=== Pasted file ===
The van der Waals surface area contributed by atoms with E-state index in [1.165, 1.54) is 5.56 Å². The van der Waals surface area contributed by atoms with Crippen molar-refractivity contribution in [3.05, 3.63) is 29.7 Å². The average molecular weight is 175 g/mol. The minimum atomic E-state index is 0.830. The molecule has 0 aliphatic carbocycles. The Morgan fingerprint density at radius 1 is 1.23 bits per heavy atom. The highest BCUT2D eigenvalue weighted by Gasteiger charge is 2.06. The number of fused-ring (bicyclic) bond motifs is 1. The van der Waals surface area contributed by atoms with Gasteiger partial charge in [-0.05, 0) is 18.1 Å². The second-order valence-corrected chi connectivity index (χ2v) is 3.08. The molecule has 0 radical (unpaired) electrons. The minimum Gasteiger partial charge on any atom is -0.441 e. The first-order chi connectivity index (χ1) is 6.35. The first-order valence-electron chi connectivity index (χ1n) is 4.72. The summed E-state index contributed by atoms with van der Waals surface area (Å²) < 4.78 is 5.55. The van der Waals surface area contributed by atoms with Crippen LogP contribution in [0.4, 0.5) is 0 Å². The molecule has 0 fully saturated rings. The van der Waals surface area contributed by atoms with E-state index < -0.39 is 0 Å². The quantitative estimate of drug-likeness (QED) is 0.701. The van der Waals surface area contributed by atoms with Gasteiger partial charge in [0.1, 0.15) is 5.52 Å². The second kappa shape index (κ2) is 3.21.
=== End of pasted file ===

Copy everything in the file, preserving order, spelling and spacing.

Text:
The van der Waals surface area contributed by atoms with E-state index in [1.165, 1.54) is 5.56 Å². The van der Waals surface area contributed by atoms with Crippen molar-refractivity contribution in [3.05, 3.63) is 29.7 Å². The average molecular weight is 175 g/mol. The minimum atomic E-state index is 0.830. The molecule has 0 aliphatic carbocycles. The Morgan fingerprint density at radius 1 is 1.23 bits per heavy atom. The highest BCUT2D eigenvalue weighted by Gasteiger charge is 2.06. The number of fused-ring (bicyclic) bond motifs is 1. The van der Waals surface area contributed by atoms with Gasteiger partial charge in [-0.05, 0) is 18.1 Å². The second-order valence-corrected chi connectivity index (χ2v) is 3.08. The molecule has 0 radical (unpaired) electrons. The minimum Gasteiger partial charge on any atom is -0.441 e. The first-order chi connectivity index (χ1) is 6.35. The first-order valence-electron chi connectivity index (χ1n) is 4.72. The summed E-state index contributed by atoms with van der Waals surface area (Å²) < 4.78 is 5.55. The van der Waals surface area contributed by atoms with Crippen LogP contribution in [0.4, 0.5) is 0 Å². The molecule has 0 fully saturated rings. The van der Waals surface area contributed by atoms with E-state index < -0.39 is 0 Å². The quantitative estimate of drug-likeness (QED) is 0.701. The van der Waals surface area contributed by atoms with Gasteiger partial charge in [0.1, 0.15) is 5.52 Å². The second kappa shape index (κ2) is 3.21.